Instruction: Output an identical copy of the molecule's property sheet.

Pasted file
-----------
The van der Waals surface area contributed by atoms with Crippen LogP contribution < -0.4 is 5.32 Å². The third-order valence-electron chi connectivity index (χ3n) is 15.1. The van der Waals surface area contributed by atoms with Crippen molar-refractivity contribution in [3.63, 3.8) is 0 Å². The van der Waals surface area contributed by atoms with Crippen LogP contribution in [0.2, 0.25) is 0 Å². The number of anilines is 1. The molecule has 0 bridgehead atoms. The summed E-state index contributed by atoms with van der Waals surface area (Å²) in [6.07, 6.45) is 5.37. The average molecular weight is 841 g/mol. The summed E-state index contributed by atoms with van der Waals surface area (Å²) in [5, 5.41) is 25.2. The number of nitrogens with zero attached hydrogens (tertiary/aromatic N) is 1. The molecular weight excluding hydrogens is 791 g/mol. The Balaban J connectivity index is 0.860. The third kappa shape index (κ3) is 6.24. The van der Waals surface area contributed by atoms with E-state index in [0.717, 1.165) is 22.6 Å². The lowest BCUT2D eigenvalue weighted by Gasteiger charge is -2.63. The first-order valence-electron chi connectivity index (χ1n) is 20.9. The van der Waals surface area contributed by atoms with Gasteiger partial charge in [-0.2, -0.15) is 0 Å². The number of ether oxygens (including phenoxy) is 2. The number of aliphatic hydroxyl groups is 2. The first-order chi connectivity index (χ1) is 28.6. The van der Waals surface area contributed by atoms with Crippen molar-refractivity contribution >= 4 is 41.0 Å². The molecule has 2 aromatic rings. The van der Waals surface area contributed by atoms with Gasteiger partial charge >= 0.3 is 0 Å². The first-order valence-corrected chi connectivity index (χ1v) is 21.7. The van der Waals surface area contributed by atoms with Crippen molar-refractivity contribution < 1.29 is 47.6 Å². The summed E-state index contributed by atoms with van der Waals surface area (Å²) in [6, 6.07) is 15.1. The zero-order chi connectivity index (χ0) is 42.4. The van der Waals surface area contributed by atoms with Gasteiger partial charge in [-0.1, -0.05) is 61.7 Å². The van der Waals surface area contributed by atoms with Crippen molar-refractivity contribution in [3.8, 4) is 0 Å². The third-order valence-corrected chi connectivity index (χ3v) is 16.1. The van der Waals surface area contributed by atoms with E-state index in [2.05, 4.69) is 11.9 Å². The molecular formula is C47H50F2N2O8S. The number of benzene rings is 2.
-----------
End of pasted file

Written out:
The van der Waals surface area contributed by atoms with Crippen LogP contribution < -0.4 is 5.32 Å². The third-order valence-electron chi connectivity index (χ3n) is 15.1. The van der Waals surface area contributed by atoms with Crippen molar-refractivity contribution in [3.63, 3.8) is 0 Å². The van der Waals surface area contributed by atoms with Crippen LogP contribution in [0.2, 0.25) is 0 Å². The number of anilines is 1. The molecule has 0 bridgehead atoms. The summed E-state index contributed by atoms with van der Waals surface area (Å²) in [6.07, 6.45) is 5.37. The average molecular weight is 841 g/mol. The summed E-state index contributed by atoms with van der Waals surface area (Å²) in [5, 5.41) is 25.2. The number of nitrogens with zero attached hydrogens (tertiary/aromatic N) is 1. The molecular weight excluding hydrogens is 791 g/mol. The Balaban J connectivity index is 0.860. The third kappa shape index (κ3) is 6.24. The van der Waals surface area contributed by atoms with E-state index in [0.717, 1.165) is 22.6 Å². The lowest BCUT2D eigenvalue weighted by Gasteiger charge is -2.63. The first-order valence-electron chi connectivity index (χ1n) is 20.9. The van der Waals surface area contributed by atoms with Gasteiger partial charge in [-0.2, -0.15) is 0 Å². The number of ether oxygens (including phenoxy) is 2. The number of aliphatic hydroxyl groups is 2. The first-order chi connectivity index (χ1) is 28.6. The van der Waals surface area contributed by atoms with Crippen molar-refractivity contribution >= 4 is 41.0 Å². The molecule has 2 aromatic rings. The van der Waals surface area contributed by atoms with Gasteiger partial charge >= 0.3 is 0 Å². The first-order valence-corrected chi connectivity index (χ1v) is 21.7. The van der Waals surface area contributed by atoms with Crippen molar-refractivity contribution < 1.29 is 47.6 Å². The summed E-state index contributed by atoms with van der Waals surface area (Å²) in [6, 6.07) is 15.1. The zero-order chi connectivity index (χ0) is 42.4. The van der Waals surface area contributed by atoms with Gasteiger partial charge in [-0.1, -0.05) is 61.7 Å². The van der Waals surface area contributed by atoms with Crippen molar-refractivity contribution in [3.8, 4) is 0 Å². The third-order valence-corrected chi connectivity index (χ3v) is 16.1. The van der Waals surface area contributed by atoms with E-state index in [2.05, 4.69) is 11.9 Å². The molecular formula is C47H50F2N2O8S. The number of benzene rings is 2.